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Covering the Central Highlands
Central West Queensland

Community

12 April, 2021

Local Indigenous painter trail-blazes new path

A LOCAL Indigenous painter and community member sat down with the Highlands Leader this week to tell us why she loves our region.

By Ali Goddard

Camille Swallow has lived in Emerald for over a decade, raising her family here through her heartaches and successes. 

Ms Swallow has been coming to the Central Highlands with her family since she was a baby and has always had loved the region. 

Ms Swallow said her father used to bring her and her siblings to the Gemfields when they were children. 

“I was born in Bundaberg and we would have to leave at 1am and not get to the Gemfields until 6pm,” she said. 

“My Dad had a ute and we used to be piled up on camping gear in the back – I was only a baby when we started going on the trips. 

“I was born in 1967 and now I’m 54 years old.” 

Ms Swallow said she has family around the Central Highlands and Capricornia regions. 

“I’ve got two daughters and four grandchildren here in Emerald but have another daughter and three more grandchildren in Rockhampton and we’re all close,” she said. 

Ms Swallow said she has always loved the Emerald area. 

“I moved here when my daughter was in grade seven (she’s 26 now), which was 14 years ago,” she said. 

“I love the west and the peacefulness of it – the city is not for me. 

“I’m always looking for sapphires in the Gemfields – it’s the lifestyle I’ve always wanted.” 

Ms Swallow said her life has had its “ups and downs”. 

“It’s been a traumatic time, which is hard to talk about,” she said. 

“I had a lot of trauma in my childhood and a bad break up of my marriage, but I still consider Emerald home. 

“I went away to Tasmania for six months and back to Bundaberg for 18 months and moved back to Emerald last year.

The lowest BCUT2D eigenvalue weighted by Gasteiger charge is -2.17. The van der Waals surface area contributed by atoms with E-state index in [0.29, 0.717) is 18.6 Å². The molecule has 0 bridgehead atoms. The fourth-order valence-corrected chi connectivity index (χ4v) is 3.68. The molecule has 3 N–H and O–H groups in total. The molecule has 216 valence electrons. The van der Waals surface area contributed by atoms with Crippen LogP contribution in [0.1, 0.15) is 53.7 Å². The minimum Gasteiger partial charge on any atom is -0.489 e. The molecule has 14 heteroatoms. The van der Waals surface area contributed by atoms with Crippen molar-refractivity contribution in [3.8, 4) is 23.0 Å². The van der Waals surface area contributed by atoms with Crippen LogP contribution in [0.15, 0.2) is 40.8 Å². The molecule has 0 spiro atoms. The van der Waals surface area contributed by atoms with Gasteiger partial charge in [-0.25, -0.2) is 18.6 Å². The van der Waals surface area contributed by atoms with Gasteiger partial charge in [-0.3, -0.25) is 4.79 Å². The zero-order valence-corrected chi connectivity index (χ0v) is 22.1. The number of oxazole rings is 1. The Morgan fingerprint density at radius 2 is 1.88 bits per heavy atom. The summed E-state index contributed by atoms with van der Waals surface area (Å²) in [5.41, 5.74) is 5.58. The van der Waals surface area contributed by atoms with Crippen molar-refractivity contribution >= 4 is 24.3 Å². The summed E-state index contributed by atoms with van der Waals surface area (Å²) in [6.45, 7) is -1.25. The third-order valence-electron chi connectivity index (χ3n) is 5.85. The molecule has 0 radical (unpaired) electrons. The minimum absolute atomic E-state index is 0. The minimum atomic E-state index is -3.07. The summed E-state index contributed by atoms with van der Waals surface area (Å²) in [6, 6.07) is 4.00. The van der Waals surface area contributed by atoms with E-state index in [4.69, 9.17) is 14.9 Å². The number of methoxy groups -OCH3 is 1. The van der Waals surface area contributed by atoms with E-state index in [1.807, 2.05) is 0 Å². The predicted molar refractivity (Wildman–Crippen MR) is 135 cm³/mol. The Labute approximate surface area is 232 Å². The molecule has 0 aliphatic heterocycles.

“I became a member of the Indigenous Corporation on the Board of Directors at this time.” 

Ms Swallow said that, despite all this, painting is what gets her through it all. 

“Painting is what I do,” she said. 

“I have osteoarthritis so I’m on a pension and painting is my outlet for everything. 

“I’ve been painting for a little over a year and it means the world to me because it’s the first time I’ve been recognised for something – I feel alive.” 

Ms Swallow said she has Nikki Pickering from the Central Highlands Development Corporation to thank for her start. 

“She gave me life,” she said. 

“I live in the Indigenous Complex and one of the young girls came and asked me to pain the Torres Strait Islands flag. 

“I don’t know much about my culture so when she asked me, it taught me about that culture. 

“I entered it into a t-shirt competition along with a few other paintings. 

“Nikki came and saw my painting and asked me if I wanted to have my own exhibition. 

“It was pretty amazing.” 

Ms Swallow was recently commended for her works, winning the Springsure Art Awards this year 

Ms Swallow said her favourite thing about living in the Central Highlands was going out-bush, which is a big part of her. 

“The inspiration from my paintings comes from within me – they’re a reflection of myself,” she said. 

“I talk through my art and what I paint now is regarding my life story. 

“I want to be different. 

“I’m more than an artist – I’m a modern multicultural stylist.” 


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